FIG. 3 shows a schematic illustration of a longitudinally oriented engine having a first group of active cylinders 52 and a second group of deactivatable cylinders 54. The first group of active cylinders 52 is connected to a first exhaust manifold 56, and the second group of deactivatable cylinders 54 is connected to a second exhaust manifold 58. The first exhaust manifold 56 leads to a first tailpipe 60 and the second exhaust manifold 58 leads to a second tailpipe 62. A pipe 64 connects the first and second manifolds 56, 58. Also, a downstream valve 66 is connected in the second manifold 58 between the tailpipe 62 and the point at which the second manifold 58 connects to the pipe 64. In this configuration, two resonator lengths are provided, L3, L4. The length L3 includes the length of the pipe 64 and the portion of the exhaust manifold 58 between the pipe 64 and the second group of cylinders 54. The length L4 includes the length of the pipe 64 and the distance between the valve 66 and the point at which the pipe 64 connects to the second exhaust manifold 58. Accordingly, two different cancellation waves are provided having wavelengths L3 and L4. Therefore, different pressure pulse wavelengths can be cancelled when the second group of cylinders 54 is deactivated.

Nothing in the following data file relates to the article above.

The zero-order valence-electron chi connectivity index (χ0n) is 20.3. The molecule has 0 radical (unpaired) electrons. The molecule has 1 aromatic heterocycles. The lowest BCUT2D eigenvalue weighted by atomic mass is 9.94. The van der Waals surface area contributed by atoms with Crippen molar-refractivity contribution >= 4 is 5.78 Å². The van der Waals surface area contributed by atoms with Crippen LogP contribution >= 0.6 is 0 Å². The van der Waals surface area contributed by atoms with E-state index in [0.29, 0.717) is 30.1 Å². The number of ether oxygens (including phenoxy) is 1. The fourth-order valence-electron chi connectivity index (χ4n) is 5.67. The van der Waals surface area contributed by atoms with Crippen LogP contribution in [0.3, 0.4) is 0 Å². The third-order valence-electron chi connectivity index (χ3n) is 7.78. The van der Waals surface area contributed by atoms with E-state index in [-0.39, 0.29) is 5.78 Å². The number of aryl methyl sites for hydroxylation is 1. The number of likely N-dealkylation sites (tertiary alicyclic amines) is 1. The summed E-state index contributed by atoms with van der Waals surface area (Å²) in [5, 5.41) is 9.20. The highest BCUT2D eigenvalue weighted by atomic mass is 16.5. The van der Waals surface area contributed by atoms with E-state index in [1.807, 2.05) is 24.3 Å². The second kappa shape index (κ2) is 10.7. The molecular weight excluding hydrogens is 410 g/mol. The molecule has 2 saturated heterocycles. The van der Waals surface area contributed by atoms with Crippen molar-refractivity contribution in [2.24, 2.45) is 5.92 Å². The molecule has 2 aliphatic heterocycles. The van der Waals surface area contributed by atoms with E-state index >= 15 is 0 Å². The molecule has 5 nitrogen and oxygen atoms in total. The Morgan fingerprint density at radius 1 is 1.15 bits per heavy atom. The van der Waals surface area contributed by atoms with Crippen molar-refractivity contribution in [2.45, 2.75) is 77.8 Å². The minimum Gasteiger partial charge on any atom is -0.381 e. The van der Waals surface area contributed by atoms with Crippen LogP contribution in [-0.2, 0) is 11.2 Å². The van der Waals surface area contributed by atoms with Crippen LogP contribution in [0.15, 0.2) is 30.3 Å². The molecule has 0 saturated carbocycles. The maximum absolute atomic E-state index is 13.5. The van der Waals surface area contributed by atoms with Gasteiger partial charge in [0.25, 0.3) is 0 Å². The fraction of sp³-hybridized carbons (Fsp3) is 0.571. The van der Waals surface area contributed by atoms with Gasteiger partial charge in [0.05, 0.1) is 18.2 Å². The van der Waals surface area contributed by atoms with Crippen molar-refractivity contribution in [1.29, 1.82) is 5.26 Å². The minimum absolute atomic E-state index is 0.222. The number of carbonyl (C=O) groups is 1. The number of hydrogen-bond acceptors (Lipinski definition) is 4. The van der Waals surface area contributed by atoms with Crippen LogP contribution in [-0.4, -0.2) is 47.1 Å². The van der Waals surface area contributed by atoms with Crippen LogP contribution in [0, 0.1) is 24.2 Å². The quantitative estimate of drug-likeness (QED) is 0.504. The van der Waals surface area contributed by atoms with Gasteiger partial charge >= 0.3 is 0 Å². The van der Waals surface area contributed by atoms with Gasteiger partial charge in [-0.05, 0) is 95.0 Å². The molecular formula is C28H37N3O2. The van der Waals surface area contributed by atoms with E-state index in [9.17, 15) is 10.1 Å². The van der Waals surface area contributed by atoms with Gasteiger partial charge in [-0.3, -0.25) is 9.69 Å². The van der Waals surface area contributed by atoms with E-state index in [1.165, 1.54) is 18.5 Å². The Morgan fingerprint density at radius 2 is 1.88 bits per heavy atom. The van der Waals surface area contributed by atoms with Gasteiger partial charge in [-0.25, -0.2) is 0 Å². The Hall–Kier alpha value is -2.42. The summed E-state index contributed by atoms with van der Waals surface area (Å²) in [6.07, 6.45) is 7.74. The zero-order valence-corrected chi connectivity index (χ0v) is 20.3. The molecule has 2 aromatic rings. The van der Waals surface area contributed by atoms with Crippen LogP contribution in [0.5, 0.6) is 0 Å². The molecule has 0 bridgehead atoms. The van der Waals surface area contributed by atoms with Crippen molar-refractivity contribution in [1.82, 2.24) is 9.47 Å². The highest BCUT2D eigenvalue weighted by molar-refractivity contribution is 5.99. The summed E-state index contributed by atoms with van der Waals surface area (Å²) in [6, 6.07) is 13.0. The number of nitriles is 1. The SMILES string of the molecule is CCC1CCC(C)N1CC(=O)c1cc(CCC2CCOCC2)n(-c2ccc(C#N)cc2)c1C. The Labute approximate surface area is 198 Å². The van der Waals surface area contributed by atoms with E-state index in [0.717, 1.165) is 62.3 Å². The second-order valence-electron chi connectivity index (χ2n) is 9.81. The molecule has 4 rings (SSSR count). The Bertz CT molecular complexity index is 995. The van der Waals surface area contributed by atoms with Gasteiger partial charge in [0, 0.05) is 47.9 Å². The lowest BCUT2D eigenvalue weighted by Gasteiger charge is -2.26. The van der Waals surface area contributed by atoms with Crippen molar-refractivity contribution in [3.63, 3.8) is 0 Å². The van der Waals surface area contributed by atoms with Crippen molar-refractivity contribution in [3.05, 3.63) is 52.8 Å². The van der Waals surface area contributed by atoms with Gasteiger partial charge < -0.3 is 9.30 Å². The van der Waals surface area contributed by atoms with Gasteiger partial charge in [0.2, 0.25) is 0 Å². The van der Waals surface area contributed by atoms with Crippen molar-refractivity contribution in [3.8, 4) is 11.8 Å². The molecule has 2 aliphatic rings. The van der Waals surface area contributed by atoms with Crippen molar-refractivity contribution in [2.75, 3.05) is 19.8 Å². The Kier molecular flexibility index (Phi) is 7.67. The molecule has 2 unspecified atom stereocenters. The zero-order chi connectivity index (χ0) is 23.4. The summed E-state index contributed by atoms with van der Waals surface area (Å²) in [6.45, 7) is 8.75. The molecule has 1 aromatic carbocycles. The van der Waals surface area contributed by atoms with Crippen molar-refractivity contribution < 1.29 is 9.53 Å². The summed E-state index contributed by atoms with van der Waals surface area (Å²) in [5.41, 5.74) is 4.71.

Turning to FIG. 4, a fourth embodiment of the invention is shown wherein a transversely mounted engine 51 includes a first group of active cylinders 53 and a second group of deactivatable cylinders 55 connected to first and second exhaust manifolds 57, 59, respectively. The first exhaust manifold 57 leads to the first tailpipe 61, and the second exhaust manifold 59 leads to the second tailpipe 63. The first exhaust manifold 57 is connected to the second exhaust manifold 59 by the pipe 65. Like the embodiment of FIG. 3, a valve 67 is provided in the exhaust manifold 59 between the tailpipe 63 and the point at which the pipe 65 connects to the exhaust manifold 59. In this configuration, the lengths L5 and L6 are available for acting as resonators to attenuate sound from the first group of active cylinders 53 when the second group of cylinders 55 is deactivated. Accordingly, sound waves or pressure pulses having different wavelengths from the active cylinders 53 may be cancelled. Specifically, the sound waves would travel from the active cylinders 53 down the exhaust manifold 57 and through the pipe 65 to the exhaust manifold 59. The waves would then turn toward the engine 51 or toward the valve 67 and be reflected back. The reflected waves are out of phase with the original waves by the amounts L5 or L6, which approximate one-quarter of the wavelength of the wave for canceling the wave. The location of the valve 67 may be selected based upon the noise frequency to be attenuated.